1. Lower Operating Cost:
A low first call resolution contact center gets a large number of repeat calls – increase the cost load of call-backs especially for the big company size contact center
2. Loyal to the brand:
According to SQM research, the customer whose issue gets resolved on the first call, only 3% of them are at risk to desert the brand compared to a whopping 38% of customers at risk of defecting to its competitors if the issue is not fixed on the first call.
Needless to say, to improve the FCR Rate, bi-weekly training and providing knowledge base to agents are the best practices to follow.
To ensure that the agents time is utilized properly, this call center metric is usually used. This metric lets you know the agent productivity.
So, it is a ratio of amount of actual work performed to the available hours.
To be more precise, the break times, training hours, holidays and vacations should be removed from the denominator.
A good balance of the Agent Utilization Rate ensures maximizing productivity and avoiding the agent burn out. Usually 75% Agent utilization rate is supposed to be a good balance.
Call Abandon rate could be defined as the ratio of calls that are ended or terminated before the call is answered by the agent to the total calls offered. The industry standard of a call center call abandonment rate is between 5% to 8%. But it could reach up to 20% as well under some extraordinary circumstances. According to Marchex Inc study, one in five calls from mobile phones is abandoned.
Having high customer satisfaction rates while simultaneously having very high termination rates is indicative of something larger. This could demonstrate that the call system in use could very well be inadvertently dropping calls. This is a crucial call center metric since these issues need immediate resolution, without which customer experience can be negatively influenced.
How to calculate call abandon rates?
To calculate the abandon rates, follow the below formula:
So now if a call center received 100 calls in a day, had 20 of them were abandoned in 5 seconds or less, but 75 of them successfully served well, then the calculation looks like that:
(100 – 20 - 75)/(100 – 20) X 100 = (5/80) X100
In the above example, the call abandon rate for the call center is 6.25%
Higher Call Abandon Rates indicate that the clients are waiting in queue more than they except to wait for. So, it is effective to have more agents in the campaign to avoid higher waiting time.
Average Handling Time (AHT) delineates the quantity of time that an agent spends on a call. While the qualitative markers for this metric often differ by industry, most call centers aim to scale back the normative handling rates as much as they can. Lower AHT suggests that employees are more efficient, mean lesser service reps to handle phone calls.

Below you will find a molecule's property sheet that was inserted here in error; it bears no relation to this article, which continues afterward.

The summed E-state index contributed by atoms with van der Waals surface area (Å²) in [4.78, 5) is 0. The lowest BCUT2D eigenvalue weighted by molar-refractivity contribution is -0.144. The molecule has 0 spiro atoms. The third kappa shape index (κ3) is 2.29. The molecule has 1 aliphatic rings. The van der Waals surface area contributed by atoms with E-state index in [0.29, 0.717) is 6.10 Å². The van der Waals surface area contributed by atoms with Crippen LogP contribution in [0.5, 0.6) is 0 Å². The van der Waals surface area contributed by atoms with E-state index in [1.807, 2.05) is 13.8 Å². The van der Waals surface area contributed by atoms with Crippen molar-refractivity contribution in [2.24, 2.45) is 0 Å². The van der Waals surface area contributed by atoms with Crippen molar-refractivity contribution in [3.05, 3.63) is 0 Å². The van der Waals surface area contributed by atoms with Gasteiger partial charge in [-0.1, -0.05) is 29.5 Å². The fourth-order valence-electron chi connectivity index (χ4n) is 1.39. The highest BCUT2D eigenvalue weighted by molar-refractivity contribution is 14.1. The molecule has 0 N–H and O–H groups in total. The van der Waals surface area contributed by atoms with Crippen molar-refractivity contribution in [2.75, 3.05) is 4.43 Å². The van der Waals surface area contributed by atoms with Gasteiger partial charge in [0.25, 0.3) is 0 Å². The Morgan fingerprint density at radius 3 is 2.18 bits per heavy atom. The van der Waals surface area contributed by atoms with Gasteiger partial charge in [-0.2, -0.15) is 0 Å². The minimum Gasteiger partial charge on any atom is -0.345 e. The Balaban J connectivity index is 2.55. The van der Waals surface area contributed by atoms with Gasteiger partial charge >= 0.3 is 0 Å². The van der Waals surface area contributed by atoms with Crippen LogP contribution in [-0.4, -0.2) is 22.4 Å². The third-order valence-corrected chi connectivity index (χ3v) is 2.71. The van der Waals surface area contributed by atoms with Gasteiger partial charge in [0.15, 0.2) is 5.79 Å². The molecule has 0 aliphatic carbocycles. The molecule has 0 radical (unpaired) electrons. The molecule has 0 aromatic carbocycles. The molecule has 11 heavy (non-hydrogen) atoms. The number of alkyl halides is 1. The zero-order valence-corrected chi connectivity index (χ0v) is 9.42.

This is a key parameter between agent productivity and customer satisfaction. When agents routinely exceed this threshold, it could be that they need training/skills to close the call within threshold, to maintain productivity. By contrast, if agents are far below this threshold, they may be rushing through calls and not addressing customer issues completely and could lower the customer satisfaction.
It's essential to be at home with these metrics and observe them regularly. Misusing or wrongly interpreting this data can have serious consequences, including, but not limited to, hampering the call center's growth and achievement of goals. Understanding these simple call center metrics will help the team achieve much greater efficiency than competitors.
Call availability demonstrates how often employees are available to answer incoming service requests and how long they take to respond to them. This call center metric provides the higher-ups with a good indication of whether employees are working as scheduled or not. Managers can look into call records and pursue action if necessary, after checking whether it was a busy day or if the employee was absent.
Call availability as a metric also empowers teams to determine the call center's peak hours of traffic. Managers can then formulate schedules according to hours that consistently present low availability rates for employees to handle the increased demand.
It is essential to remember that every call centre will not have 100% success rate. No matter how outstanding the service is, there will be some customers whom you can't satisfy. However, this shouldn't prevent any business from offering a premium customer service. Measuring your success rate is important to meet your daily KPIs and reach your targets strategically.
Author Bio: Sweta is a passionate technical writer with an experience in digital marketing. Outside work, she is a devoted Esports advocate.